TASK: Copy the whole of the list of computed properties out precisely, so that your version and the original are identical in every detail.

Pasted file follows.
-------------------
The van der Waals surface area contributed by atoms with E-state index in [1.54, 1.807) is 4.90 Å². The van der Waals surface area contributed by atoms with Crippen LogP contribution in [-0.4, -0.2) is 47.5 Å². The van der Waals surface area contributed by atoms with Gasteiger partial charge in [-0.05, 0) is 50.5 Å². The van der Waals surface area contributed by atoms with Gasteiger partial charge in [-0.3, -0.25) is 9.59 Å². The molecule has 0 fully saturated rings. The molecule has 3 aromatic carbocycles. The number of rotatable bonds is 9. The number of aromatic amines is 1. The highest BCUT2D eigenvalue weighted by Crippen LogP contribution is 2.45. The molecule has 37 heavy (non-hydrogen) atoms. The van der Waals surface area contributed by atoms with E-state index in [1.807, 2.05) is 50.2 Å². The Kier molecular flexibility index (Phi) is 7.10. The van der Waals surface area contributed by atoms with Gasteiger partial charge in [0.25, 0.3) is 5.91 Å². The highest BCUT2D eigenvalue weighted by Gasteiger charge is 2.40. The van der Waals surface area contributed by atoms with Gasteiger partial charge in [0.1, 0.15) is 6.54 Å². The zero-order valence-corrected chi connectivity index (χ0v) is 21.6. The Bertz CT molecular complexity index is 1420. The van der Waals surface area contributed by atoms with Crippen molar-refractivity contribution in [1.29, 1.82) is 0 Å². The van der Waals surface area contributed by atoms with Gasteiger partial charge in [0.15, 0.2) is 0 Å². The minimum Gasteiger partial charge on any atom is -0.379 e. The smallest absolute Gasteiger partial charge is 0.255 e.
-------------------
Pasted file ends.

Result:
The van der Waals surface area contributed by atoms with E-state index in [1.54, 1.807) is 4.90 Å². The van der Waals surface area contributed by atoms with Crippen LogP contribution in [-0.4, -0.2) is 47.5 Å². The van der Waals surface area contributed by atoms with Gasteiger partial charge in [-0.05, 0) is 50.5 Å². The van der Waals surface area contributed by atoms with Gasteiger partial charge in [-0.3, -0.25) is 9.59 Å². The molecule has 0 fully saturated rings. The molecule has 3 aromatic carbocycles. The number of rotatable bonds is 9. The number of aromatic amines is 1. The highest BCUT2D eigenvalue weighted by Crippen LogP contribution is 2.45. The molecule has 37 heavy (non-hydrogen) atoms. The van der Waals surface area contributed by atoms with E-state index in [1.807, 2.05) is 50.2 Å². The Kier molecular flexibility index (Phi) is 7.10. The van der Waals surface area contributed by atoms with Gasteiger partial charge in [0.25, 0.3) is 5.91 Å². The highest BCUT2D eigenvalue weighted by Gasteiger charge is 2.40. The van der Waals surface area contributed by atoms with Gasteiger partial charge in [0.1, 0.15) is 6.54 Å². The zero-order valence-corrected chi connectivity index (χ0v) is 21.6. The Bertz CT molecular complexity index is 1420. The van der Waals surface area contributed by atoms with Crippen molar-refractivity contribution in [1.29, 1.82) is 0 Å². The van der Waals surface area contributed by atoms with Gasteiger partial charge in [0.15, 0.2) is 0 Å². The minimum Gasteiger partial charge on any atom is -0.379 e. The smallest absolute Gasteiger partial charge is 0.255 e.